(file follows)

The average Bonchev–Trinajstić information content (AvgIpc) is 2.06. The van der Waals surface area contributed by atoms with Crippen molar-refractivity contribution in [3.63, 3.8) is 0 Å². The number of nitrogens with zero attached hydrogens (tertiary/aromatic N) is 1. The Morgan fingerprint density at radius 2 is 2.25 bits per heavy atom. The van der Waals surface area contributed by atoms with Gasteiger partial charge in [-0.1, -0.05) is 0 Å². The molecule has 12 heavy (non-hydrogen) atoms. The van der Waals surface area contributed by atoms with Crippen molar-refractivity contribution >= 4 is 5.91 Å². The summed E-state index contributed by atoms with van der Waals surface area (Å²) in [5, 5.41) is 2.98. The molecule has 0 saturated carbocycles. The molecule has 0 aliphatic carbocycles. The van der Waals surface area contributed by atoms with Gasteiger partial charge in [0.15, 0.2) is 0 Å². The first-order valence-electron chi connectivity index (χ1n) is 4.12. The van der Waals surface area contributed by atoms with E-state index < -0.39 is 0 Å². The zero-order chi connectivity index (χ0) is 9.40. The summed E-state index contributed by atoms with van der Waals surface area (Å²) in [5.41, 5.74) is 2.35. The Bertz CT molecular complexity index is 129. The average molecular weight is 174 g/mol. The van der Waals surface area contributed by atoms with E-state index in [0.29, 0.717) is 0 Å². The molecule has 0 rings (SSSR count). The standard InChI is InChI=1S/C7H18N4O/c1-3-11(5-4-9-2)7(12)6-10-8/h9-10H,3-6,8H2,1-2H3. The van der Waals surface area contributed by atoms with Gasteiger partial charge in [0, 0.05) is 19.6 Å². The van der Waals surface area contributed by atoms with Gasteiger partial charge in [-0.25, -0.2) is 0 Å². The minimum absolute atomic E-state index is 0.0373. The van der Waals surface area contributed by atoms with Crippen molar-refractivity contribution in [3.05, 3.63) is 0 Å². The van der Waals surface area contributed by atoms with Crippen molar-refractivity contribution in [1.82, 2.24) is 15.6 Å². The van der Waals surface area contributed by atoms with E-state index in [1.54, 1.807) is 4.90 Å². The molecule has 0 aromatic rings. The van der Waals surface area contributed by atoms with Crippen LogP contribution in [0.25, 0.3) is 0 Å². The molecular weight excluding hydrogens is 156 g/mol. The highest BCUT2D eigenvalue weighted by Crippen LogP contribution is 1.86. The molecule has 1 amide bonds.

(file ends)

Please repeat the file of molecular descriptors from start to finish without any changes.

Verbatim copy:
The average Bonchev–Trinajstić information content (AvgIpc) is 2.06. The van der Waals surface area contributed by atoms with Crippen molar-refractivity contribution in [3.63, 3.8) is 0 Å². The number of nitrogens with zero attached hydrogens (tertiary/aromatic N) is 1. The Morgan fingerprint density at radius 2 is 2.25 bits per heavy atom. The van der Waals surface area contributed by atoms with Gasteiger partial charge in [-0.1, -0.05) is 0 Å². The molecule has 12 heavy (non-hydrogen) atoms. The van der Waals surface area contributed by atoms with Crippen molar-refractivity contribution >= 4 is 5.91 Å². The summed E-state index contributed by atoms with van der Waals surface area (Å²) in [5, 5.41) is 2.98. The molecule has 0 saturated carbocycles. The molecule has 0 aliphatic carbocycles. The van der Waals surface area contributed by atoms with Gasteiger partial charge in [0.15, 0.2) is 0 Å². The first-order valence-electron chi connectivity index (χ1n) is 4.12. The van der Waals surface area contributed by atoms with E-state index < -0.39 is 0 Å². The zero-order chi connectivity index (χ0) is 9.40. The summed E-state index contributed by atoms with van der Waals surface area (Å²) in [5.41, 5.74) is 2.35. The Bertz CT molecular complexity index is 129. The average molecular weight is 174 g/mol. The van der Waals surface area contributed by atoms with E-state index in [0.29, 0.717) is 0 Å². The molecule has 0 rings (SSSR count). The standard InChI is InChI=1S/C7H18N4O/c1-3-11(5-4-9-2)7(12)6-10-8/h9-10H,3-6,8H2,1-2H3. The van der Waals surface area contributed by atoms with Gasteiger partial charge in [0, 0.05) is 19.6 Å². The van der Waals surface area contributed by atoms with Gasteiger partial charge in [-0.25, -0.2) is 0 Å². The minimum absolute atomic E-state index is 0.0373. The van der Waals surface area contributed by atoms with Crippen molar-refractivity contribution in [3.05, 3.63) is 0 Å². The van der Waals surface area contributed by atoms with Crippen molar-refractivity contribution in [1.82, 2.24) is 15.6 Å². The van der Waals surface area contributed by atoms with E-state index in [1.54, 1.807) is 4.90 Å². The molecule has 0 aromatic rings. The van der Waals surface area contributed by atoms with Crippen LogP contribution in [0.25, 0.3) is 0 Å². The molecular weight excluding hydrogens is 156 g/mol. The highest BCUT2D eigenvalue weighted by Crippen LogP contribution is 1.86. The molecule has 1 amide bonds.